We are therefore planning celebratory dinners on the final Wednesday, Thursday and Friday for up to 100 people with a smaller dinner on Tuesday should there be enough demand. To ensure everyone who wants to attend a dinner can do so we will prioritise places for those who have planned to  finish their crossing on that day.  Regular Challengers need not worry if that isn’t Thursday – the Wednesday and Friday dinner will be exactly the same format, so you won’t be missing out.   As usual those on their 10th and 20th crossing may bring a guest but other guests will only be accommodated if there is space on the day.

Other changes.  These have all come out of suggestions from Challengers either via the survey or directly to us and include:

Photo: Bjorn Besse
  • Signing out by text if the start establishment is closed at the time of your departure.
  • Removing the 9am start time so you can leave on your start day whatever time suits you – many people did anyway!
  • A WhatsApp group as an alternative to texting Challenge Control – useful in places such as Clova where the hotel Wi-Fi is more reliable than the phone signal.
  • A list of Phone-in points that will be automatically accepted – though additional points will be considered as well.
  • No requirement for map numbers on the route sheet – a big relief to those who use digital mapping!
  • An option to provide daily GPX files in a cloud-based folder. This is very much a trial so for now you will still have to give the usual detail on your route sheet.
Photo: Andrew Dawkins

Future Coordinators.  This will be our 9th year as Coordinators. It has been a privilege and largely a pleasure, though hard work and there have been tough times too.  In particular navigating the Event through the “Covid years”, has taken its toll on us and we think time to start looking for new Coordinators who can bring some fresh energy to this unique Event and see it through many more years to come.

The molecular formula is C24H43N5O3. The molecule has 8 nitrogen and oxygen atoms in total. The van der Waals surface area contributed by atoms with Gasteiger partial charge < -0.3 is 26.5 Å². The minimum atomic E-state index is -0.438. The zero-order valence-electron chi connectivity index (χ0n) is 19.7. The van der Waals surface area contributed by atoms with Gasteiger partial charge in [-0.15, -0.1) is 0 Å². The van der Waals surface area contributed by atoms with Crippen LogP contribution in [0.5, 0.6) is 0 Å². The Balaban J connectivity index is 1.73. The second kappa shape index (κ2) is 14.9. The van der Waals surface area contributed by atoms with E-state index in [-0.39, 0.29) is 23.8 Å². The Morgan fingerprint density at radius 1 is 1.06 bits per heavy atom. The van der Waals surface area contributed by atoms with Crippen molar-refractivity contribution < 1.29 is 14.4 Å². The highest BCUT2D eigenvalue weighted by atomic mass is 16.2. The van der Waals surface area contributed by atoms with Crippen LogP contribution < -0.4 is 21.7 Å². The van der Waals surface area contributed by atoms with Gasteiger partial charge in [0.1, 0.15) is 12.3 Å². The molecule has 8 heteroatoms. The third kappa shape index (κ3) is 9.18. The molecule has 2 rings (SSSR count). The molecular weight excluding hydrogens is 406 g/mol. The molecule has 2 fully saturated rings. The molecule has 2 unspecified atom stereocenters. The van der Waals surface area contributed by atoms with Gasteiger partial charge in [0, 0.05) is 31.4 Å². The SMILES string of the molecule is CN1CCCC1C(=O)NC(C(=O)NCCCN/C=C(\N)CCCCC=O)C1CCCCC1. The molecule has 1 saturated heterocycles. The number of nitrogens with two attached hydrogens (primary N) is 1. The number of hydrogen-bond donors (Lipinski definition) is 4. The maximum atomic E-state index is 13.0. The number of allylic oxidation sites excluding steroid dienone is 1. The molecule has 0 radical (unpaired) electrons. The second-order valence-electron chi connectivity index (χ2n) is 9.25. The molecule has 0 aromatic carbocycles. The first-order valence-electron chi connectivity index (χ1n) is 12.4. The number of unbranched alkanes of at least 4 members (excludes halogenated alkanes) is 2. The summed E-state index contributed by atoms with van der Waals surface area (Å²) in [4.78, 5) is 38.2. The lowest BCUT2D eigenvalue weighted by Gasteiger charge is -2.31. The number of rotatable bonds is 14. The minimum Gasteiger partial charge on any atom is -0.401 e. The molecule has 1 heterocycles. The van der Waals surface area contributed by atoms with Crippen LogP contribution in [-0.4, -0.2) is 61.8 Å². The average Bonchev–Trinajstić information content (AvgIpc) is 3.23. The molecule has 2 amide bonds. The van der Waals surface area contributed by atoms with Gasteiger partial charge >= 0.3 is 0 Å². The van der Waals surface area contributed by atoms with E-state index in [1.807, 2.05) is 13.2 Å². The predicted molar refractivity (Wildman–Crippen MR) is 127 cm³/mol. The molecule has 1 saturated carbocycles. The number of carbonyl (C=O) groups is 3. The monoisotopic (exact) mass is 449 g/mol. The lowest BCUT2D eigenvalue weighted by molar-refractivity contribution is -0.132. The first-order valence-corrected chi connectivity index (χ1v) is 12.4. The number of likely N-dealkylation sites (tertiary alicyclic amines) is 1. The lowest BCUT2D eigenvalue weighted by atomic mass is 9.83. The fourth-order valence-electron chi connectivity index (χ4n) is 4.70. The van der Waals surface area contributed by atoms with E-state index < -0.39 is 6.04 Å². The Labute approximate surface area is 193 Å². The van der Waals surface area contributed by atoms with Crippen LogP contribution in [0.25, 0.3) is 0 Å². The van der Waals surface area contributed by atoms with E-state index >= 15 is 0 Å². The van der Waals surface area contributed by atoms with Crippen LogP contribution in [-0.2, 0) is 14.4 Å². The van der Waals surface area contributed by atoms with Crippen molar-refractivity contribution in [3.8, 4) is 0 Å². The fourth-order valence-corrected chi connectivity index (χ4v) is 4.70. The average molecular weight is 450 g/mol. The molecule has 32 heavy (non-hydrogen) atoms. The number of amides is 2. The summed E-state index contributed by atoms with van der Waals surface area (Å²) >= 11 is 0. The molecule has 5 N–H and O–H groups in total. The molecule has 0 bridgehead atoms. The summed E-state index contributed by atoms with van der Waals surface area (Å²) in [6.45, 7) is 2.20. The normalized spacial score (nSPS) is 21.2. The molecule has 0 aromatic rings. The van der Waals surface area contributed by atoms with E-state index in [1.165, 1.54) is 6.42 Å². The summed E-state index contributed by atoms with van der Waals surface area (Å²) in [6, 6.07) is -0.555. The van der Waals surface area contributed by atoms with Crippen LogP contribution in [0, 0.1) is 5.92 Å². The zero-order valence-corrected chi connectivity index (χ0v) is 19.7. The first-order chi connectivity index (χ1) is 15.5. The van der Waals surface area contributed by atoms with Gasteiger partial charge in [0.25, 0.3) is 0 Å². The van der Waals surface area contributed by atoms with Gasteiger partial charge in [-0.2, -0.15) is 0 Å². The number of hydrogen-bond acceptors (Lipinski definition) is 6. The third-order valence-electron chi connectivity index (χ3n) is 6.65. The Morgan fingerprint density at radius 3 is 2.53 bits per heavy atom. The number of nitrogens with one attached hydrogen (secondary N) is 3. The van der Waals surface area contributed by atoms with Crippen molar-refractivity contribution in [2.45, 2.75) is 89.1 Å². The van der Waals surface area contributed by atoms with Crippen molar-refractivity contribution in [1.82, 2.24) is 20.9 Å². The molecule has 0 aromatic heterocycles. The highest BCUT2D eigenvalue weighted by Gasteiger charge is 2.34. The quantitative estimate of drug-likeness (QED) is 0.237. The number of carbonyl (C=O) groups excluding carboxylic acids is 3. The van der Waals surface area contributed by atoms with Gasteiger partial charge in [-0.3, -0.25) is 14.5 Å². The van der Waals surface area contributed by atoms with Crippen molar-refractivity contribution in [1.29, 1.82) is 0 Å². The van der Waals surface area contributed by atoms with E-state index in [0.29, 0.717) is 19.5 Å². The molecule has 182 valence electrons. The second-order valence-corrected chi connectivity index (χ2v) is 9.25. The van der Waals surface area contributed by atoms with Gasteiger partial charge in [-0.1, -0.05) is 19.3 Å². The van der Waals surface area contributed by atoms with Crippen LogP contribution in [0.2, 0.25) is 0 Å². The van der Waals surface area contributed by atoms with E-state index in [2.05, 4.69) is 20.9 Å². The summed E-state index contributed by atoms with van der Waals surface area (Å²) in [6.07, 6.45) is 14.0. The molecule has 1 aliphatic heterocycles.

It’s not goodbye yet – we will both be around for TGOC23 and beyond that we don’t have a fixed time frame as to when one or both of us will step down.  It is more important to us that we hand over to the right person at the right time for both them and us.

As most of you recognise this is a job for somebody (or more than one person) who loves the Event and can nurture it.  We see ourselves as custodians on behalf of Challengers rather than owners and hope any future Coordinators will see the Challenge in the same light. Trying to turn in into an event driven by profits, we think, would risk disenfranchising Challengers and we suspect would be doomed to fail.  So although prospective Coordinators can take an income to cover their time don’t expect it to make you rich!  It is a full-time job for one person though we think there are definite benefits to a job share or possible managing the Event as a team.  We would suggest any solo applicants need to have others around them to bounce ideas off and support them during the more difficult moments.

Photo: Anna-Maria Wedlich

If you might be interested, please contact us by email  – – or phone 07769 952085 (Sue) or 07786628105 (Ali) – for a chat and more details.  We have summaries of the tasks involved and skills needed which we will share andfor anyone who is seriously interested  we would, in due course discuss the financial and business side of the Event.

We look forward to hearing from Challengers old and new as applicants for TGOC23 or maybe even as our successors.

Sue & Ali

Leave a Reply